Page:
As solar energy has become more popular and cost-effective, this once fringe renewable source is now at the center of an energy turf war in Wisconsin.
At issue is a project in which an Iowa-based renewables company wants to partner with the city of Milwaukee to power seven municipal buildings with solar. Eagle Point Solar would help to finance the city’s project, taking advantage of federal tax breaks that local governments do not qualify for.
Eagle Point is suing the public utility, We Energies, for refusing to connect a series of solar arrays to each other. We Energies says it is simply following the law. The utility claims Eagle Point would essentially be selling electricity to the city within We Energies’ service area, which the utility argued would be illegal.
“Assuming it’s safe, reliable and legal, we have no problem. It’s just when it is not a legal agreement, we obviously can’t connect that,” We Energies spokesman Brendan Conway said.
Eagle Point also sued the Public Service Commission, which declined to take up its complaint against We Energies, also known as Wisconsin Electric Power Co., essentially ducking the bigger question of to what extent utilities in Wisconsin can control the provision of solar energy.
“This case is very important and is being watched in other states,” said Brad Klein, a lawyer with the Environmental Law and Policy Center, a legal advocacy group that focuses on the Midwest. “The definition of ‘public utility’ is becoming more important as new technologies like solar emerge that allow customers and private businesses to assume roles that once could only be played by large monopoly utilities.”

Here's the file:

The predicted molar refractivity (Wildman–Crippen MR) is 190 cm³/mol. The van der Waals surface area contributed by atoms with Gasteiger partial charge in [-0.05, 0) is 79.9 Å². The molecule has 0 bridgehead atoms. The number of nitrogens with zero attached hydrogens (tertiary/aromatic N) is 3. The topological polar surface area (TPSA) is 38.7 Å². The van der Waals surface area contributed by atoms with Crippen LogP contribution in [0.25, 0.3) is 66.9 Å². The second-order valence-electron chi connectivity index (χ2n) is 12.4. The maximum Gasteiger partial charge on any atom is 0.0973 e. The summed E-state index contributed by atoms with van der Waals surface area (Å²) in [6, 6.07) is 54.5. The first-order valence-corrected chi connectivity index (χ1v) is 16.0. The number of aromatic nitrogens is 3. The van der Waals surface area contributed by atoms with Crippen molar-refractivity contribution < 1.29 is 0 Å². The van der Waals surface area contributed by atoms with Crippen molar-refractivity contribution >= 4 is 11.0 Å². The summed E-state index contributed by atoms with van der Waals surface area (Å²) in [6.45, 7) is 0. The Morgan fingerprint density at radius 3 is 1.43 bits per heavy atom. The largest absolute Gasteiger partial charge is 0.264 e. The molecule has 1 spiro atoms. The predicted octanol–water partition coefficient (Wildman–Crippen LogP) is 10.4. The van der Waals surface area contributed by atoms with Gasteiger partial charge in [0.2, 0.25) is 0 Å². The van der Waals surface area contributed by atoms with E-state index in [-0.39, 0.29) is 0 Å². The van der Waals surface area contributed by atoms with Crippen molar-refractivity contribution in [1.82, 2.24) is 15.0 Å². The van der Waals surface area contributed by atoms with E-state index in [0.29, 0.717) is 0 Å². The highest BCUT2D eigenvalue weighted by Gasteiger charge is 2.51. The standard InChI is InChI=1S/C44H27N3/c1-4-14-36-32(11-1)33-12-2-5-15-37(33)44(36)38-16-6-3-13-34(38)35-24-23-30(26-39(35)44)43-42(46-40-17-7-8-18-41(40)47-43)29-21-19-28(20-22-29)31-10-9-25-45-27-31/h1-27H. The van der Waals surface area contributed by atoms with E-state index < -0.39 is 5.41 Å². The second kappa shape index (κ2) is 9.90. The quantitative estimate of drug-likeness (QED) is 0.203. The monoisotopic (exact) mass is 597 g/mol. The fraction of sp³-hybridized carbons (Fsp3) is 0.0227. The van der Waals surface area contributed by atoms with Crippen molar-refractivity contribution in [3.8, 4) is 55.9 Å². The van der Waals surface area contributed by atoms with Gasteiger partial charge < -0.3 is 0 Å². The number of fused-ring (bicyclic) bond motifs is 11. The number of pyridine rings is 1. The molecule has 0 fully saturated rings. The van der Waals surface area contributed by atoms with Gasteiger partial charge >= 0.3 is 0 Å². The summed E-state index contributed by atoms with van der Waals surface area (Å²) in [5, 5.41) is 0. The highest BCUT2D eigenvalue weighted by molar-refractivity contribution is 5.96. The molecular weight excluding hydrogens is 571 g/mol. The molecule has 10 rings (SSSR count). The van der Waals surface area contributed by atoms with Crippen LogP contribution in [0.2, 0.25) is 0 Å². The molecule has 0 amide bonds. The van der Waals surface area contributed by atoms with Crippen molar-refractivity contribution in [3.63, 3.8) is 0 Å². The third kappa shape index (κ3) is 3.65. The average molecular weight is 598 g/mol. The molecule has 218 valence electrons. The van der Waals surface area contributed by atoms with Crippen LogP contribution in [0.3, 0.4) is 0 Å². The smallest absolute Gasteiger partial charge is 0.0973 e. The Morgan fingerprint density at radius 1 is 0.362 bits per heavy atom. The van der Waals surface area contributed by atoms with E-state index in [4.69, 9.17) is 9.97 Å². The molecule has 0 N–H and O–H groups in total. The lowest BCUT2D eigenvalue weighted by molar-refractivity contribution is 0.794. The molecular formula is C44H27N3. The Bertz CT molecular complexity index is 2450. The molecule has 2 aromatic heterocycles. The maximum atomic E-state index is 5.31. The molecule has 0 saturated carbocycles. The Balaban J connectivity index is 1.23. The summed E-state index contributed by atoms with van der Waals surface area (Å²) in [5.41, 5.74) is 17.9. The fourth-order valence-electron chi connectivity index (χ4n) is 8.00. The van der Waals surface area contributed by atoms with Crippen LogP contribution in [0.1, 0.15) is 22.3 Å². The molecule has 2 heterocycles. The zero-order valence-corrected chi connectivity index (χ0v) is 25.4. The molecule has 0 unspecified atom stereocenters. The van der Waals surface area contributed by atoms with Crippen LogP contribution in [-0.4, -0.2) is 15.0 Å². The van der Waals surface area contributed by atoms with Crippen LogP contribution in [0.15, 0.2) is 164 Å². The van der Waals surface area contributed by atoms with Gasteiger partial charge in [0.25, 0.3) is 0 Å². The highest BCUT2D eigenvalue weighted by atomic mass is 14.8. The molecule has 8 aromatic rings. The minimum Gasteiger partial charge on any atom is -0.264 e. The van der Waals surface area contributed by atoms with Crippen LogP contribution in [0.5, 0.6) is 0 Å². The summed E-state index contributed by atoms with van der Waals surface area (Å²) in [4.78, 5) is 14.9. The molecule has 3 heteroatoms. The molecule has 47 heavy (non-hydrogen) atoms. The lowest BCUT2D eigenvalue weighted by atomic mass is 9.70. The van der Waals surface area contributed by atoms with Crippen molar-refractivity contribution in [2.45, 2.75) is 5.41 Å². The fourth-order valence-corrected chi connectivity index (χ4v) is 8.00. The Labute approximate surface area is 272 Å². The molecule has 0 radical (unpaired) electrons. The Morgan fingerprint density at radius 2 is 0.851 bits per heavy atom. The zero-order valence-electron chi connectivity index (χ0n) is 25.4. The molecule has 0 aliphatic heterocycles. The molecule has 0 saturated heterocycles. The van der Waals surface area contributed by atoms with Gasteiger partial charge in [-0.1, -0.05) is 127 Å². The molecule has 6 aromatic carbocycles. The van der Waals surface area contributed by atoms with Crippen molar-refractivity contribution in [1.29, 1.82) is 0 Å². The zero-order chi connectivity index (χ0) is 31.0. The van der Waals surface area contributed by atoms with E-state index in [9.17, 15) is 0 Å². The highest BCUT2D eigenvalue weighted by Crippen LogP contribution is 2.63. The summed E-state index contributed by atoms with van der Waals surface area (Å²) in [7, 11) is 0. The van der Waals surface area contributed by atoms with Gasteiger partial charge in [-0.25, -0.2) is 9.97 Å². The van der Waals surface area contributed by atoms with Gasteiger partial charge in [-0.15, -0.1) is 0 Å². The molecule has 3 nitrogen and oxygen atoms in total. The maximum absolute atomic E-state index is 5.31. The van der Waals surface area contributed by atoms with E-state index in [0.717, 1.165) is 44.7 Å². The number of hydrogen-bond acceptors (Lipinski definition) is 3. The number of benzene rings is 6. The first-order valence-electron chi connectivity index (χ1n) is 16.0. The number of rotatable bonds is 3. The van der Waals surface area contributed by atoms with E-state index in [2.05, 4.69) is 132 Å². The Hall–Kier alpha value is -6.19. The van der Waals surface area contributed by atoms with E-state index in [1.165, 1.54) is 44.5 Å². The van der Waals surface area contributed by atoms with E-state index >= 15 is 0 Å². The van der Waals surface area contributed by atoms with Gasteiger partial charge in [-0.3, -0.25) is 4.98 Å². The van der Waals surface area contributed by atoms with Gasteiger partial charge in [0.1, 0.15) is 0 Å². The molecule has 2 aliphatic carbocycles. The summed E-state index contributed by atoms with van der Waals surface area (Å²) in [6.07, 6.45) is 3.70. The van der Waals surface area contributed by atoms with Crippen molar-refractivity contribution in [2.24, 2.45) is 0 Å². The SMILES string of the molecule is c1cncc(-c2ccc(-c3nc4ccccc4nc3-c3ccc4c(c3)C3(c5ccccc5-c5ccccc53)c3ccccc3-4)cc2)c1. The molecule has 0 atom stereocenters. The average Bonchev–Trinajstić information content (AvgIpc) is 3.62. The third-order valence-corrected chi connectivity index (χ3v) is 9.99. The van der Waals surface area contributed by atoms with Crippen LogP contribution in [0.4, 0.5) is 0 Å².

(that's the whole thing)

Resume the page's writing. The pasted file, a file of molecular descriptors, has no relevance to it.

Wisconsin is one of 15 states that have not clarified whether they will allow such third-party solar arrangements. Five states prohibit it, according to the North Carolina Clean Energy Technology Center, a state-funded research group.
Advocates say a ruling in favor of Eagle Point could open the door for other such solar projects.
Wisconsin law preserves the rights of utilities to hold a monopoly on providing power to the public, and they are regulated by the Public Service Commission. The definition of what constitutes a public utility is at the crux of the Eagle Point lawsuit.